The fire point of ester fluids – which represents the lowest temperature at which the vapour of the fuel will burn for at least five seconds after ignition – is greater than 300°C. This compares with a fire point for mineral oils of 170°C.


A regional fit


Different climates bring different challenges for transformers, and extremes of both hot and cold can pose a failure – and fire – risk. In the Middle East, for example, overheating transformers pose a constant threat to utilities.


One such event occurred in July 2017, when a transformer fire at the Saudi Aramco Mobile Refinery at Yanbu Saudi Arabia was caused by hot weather. On that occasion, the fire was quickly contained, although the extreme regional temperatures mean that the threat of a far more destructive blaze is ever present.


Elsewhere in the Middle East, transformers in Kuwait are designed for an ambient temperature of 58°C – this is the air used to cool the transformer fluid down before it is returned to the transformer. Once back inside, the temperature of the liquid can reach 100°C in a large transformer, or even as high as 130°C in a small transformer – only some 40°C below the fire point for mineral oils. This means that a fault or a hot spot in the transformer would only need to cause a modest increase in temperature to ignite.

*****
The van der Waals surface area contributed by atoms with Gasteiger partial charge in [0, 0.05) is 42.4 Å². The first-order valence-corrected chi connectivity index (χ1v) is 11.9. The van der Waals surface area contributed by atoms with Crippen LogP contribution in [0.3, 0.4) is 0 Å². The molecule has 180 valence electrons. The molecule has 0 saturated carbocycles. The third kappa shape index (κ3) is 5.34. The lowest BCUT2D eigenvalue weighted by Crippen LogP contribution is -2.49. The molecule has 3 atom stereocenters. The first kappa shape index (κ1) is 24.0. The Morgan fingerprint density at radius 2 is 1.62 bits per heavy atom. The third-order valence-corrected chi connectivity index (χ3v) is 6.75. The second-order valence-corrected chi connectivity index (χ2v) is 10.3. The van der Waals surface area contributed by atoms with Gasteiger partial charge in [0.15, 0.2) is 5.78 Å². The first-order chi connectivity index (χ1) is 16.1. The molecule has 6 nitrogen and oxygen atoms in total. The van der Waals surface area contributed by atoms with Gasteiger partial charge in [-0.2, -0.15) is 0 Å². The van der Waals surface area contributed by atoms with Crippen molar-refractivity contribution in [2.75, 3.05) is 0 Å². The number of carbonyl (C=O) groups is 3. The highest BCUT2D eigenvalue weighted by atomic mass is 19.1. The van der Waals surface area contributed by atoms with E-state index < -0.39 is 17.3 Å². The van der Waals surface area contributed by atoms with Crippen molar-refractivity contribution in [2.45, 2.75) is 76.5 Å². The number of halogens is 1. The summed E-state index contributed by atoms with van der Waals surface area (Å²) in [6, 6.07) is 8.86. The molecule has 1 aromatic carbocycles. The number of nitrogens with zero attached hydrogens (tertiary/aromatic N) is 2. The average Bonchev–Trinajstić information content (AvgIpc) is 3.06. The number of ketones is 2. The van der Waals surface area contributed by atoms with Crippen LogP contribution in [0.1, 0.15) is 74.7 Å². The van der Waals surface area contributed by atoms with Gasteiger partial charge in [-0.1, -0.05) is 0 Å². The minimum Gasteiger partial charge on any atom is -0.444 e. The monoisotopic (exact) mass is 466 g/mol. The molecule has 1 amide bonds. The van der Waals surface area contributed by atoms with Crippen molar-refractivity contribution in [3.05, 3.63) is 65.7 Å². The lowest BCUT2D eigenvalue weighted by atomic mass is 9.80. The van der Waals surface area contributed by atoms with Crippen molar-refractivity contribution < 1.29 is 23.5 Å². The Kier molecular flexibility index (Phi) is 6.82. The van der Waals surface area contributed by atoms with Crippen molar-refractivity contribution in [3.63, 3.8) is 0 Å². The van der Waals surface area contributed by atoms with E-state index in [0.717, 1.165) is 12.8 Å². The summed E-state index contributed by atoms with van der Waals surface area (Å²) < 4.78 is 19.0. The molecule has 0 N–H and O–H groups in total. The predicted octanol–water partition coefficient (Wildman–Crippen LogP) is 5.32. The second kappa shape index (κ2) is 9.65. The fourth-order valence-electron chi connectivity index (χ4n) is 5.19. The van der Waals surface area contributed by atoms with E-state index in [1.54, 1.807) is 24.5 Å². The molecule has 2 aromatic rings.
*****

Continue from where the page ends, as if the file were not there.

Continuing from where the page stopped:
With a fire point of more than 300°C, ester fluids provide a much more sizeable buffer between ignition and the ambient air temperature – providing vital protection against fire. Even when inside a transformer in a hot climate, the temperature of ester fluids would have to rise by at least 170°C to ignite, a massive 130°C more than mineral oils. 


A greener, longer-lasting option


Yet the benefits of ester fluids extend beyond minimising fire risk. Unlike mineral oils, they are readily biodegradable and non-toxic. As such, if a transformer is damaged and begins to leak, the chemistry of the esters means it would pose no harm to the environment.


Another vital benefit of esters is that they help to prolong the life of transformers. A high moisture tolerance allows esters to absorb more water than mineral oil. Because esters have a high moisture saturation level, water migrates from the cellulose into the ester, thereby drying the paper in the transformer and reducing the rate at which it degrades. This not only extends the lifetime of the transformer, but also allows it to run at a higher temperature, increasing the available power output. 


Change afoot?


While it is difficult to argue against the high-performance, environmental and fire-safety benefits of ester fluids, the fact remains that the dielectric fluid market is still dominated by mineral oils.

Despite posing a potential fire risk, mineral oils continue to benefit from their own ubiquity. It will take a wholesale change in mentality from a traditionally conservative industry to embrace the alternative.


As the world’s electricity demand continues to rise, and existing transformer fleets grow older, the problem of transformer fire risk is not going away. However, an increased uptake of ester fluids by utilities and transformer OEMs could provide a safe and cost-effective solution.